Why Joost Failed, How Foursquare Surpassed the Competition, and Other Lessons for Startups
My Hunch cofounders and I frequently ask ourselves: “If we were to start over today, would we build our product the same way we had so far?” This exercise is meant to counter a number of common cognitive biases, such as:
1. The sunk costs trap. People tend to overvalue past investments when making forward-looking investment decisions. From the rumors I’ve heard, Joost was a company that fell into the sunk costs trap. In the beginning, their p2p architecture was their main differentiator. Thus they invested a lot in building p2p infrastructure and required users to download a software client. When browser-based web video companies like Hulu and YouTube surpassed them, Joost switched to a browser-based client but still required a special plugin so they could maintain their p2p architecture. In fact, the problem the p2p architecture was solving – reducing bandwidth costs – had, in the meantime, become a secondary basis of competition. By the time Joost finally discarded the p2p model, it was too late.
2. The Bridge on the River Kwai syndrome. This is when entrepreneurs fall so in love with their engineering project qua engineering project that they lose site of the larger mission. Former engineers (like me) are particularly susceptible to this as we often get excited about technology for its own sake. Many products can be built much more quickly and cheaply by settling for good technology plus a bunch of hacks – human editing, partnerships, using 3rd party software – versus creating a perfect technology from scratch. At my last company, SiteAdvisor, we made the decision up front to build a non-perfect system that did 99% of what a much more expensive, “perfect” technological solution would have done. The software wasn’t always pretty – to the annoyance of some of our engineers – but it worked.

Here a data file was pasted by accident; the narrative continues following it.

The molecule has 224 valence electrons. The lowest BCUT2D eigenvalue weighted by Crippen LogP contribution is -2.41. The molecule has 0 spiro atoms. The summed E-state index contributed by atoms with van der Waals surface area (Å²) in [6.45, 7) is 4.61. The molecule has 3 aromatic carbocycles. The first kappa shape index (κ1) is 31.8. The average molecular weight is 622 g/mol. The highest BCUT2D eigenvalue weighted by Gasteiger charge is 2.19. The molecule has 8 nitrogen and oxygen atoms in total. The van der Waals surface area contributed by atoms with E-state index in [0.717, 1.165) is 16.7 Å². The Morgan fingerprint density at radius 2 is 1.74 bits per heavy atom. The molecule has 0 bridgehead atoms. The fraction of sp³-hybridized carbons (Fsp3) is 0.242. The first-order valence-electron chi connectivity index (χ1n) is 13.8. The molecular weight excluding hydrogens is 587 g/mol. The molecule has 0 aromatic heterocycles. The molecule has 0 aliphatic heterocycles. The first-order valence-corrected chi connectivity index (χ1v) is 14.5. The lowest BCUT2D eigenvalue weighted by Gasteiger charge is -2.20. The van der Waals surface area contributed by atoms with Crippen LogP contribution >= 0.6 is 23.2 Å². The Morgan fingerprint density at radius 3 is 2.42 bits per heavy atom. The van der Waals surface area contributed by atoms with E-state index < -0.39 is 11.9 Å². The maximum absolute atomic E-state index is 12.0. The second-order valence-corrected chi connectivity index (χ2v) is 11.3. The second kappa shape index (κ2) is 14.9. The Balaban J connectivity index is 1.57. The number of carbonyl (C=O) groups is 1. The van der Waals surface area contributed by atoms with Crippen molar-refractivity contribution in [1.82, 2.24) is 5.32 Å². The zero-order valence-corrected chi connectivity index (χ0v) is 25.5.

3. Solving the wrong problem. Location-based social networks have been around for years. Foursquare came along just a year ago and has seemingly surpassed its predecessors. The other companies built elaborate infrastructures: e.g they partnered with wireless carriers so that users’ locations could be tracked in the background without having to “check-in”. Foursquare built a relatively simple app that added some entertaining features like badges and mayorships. It turned out that requiring users to manually check in was not only easier to build but also appealing as users got more control over their privacy. Foursquare’s competitors were solving the wrong problem.
Ask yourself: if you started over today, would you build the same product? If not, consider significant changes to what you are building. The popular word for this today is “pivoting” and I think it is apropos. You aren’t throwing away what you’ve learned or the good things you’ve built. You are keeping your strong leg grounded and adjusting your weak leg to move in a new direction.
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